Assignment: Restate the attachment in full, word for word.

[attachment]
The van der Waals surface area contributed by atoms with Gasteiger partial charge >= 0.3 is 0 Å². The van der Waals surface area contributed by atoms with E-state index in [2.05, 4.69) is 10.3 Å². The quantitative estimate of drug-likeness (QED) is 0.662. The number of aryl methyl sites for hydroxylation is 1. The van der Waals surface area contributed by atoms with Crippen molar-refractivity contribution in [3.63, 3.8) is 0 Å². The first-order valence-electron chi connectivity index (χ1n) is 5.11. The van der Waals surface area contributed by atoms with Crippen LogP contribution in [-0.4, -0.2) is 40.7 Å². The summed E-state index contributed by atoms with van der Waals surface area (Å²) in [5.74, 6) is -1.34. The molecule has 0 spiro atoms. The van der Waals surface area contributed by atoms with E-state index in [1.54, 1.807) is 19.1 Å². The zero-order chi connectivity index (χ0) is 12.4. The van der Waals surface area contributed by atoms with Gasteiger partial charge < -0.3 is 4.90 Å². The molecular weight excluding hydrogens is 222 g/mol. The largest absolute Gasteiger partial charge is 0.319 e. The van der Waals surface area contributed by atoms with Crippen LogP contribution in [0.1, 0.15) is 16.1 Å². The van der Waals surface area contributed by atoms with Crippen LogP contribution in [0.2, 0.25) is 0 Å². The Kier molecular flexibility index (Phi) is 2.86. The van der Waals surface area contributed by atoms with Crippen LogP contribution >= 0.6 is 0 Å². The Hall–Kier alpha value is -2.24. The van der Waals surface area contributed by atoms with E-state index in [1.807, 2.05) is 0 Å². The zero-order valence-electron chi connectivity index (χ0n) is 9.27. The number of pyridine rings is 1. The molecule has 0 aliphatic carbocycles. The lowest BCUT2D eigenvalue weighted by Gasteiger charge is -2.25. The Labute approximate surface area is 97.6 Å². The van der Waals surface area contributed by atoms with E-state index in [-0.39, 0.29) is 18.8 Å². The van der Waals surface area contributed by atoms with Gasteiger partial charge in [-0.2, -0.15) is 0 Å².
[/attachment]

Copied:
The van der Waals surface area contributed by atoms with Gasteiger partial charge >= 0.3 is 0 Å². The van der Waals surface area contributed by atoms with E-state index in [2.05, 4.69) is 10.3 Å². The quantitative estimate of drug-likeness (QED) is 0.662. The number of aryl methyl sites for hydroxylation is 1. The van der Waals surface area contributed by atoms with Crippen molar-refractivity contribution in [3.63, 3.8) is 0 Å². The first-order valence-electron chi connectivity index (χ1n) is 5.11. The van der Waals surface area contributed by atoms with Crippen LogP contribution in [-0.4, -0.2) is 40.7 Å². The summed E-state index contributed by atoms with van der Waals surface area (Å²) in [5.74, 6) is -1.34. The molecule has 0 spiro atoms. The van der Waals surface area contributed by atoms with E-state index in [1.54, 1.807) is 19.1 Å². The zero-order chi connectivity index (χ0) is 12.4. The van der Waals surface area contributed by atoms with Gasteiger partial charge < -0.3 is 4.90 Å². The molecular weight excluding hydrogens is 222 g/mol. The largest absolute Gasteiger partial charge is 0.319 e. The van der Waals surface area contributed by atoms with Crippen LogP contribution in [0.1, 0.15) is 16.1 Å². The van der Waals surface area contributed by atoms with Crippen LogP contribution in [0.2, 0.25) is 0 Å². The Kier molecular flexibility index (Phi) is 2.86. The van der Waals surface area contributed by atoms with Crippen LogP contribution >= 0.6 is 0 Å². The Hall–Kier alpha value is -2.24. The van der Waals surface area contributed by atoms with E-state index in [1.807, 2.05) is 0 Å². The zero-order valence-electron chi connectivity index (χ0n) is 9.27. The number of pyridine rings is 1. The molecule has 0 aliphatic carbocycles. The lowest BCUT2D eigenvalue weighted by Gasteiger charge is -2.25. The Labute approximate surface area is 97.6 Å². The van der Waals surface area contributed by atoms with E-state index in [-0.39, 0.29) is 18.8 Å². The van der Waals surface area contributed by atoms with Gasteiger partial charge in [-0.2, -0.15) is 0 Å².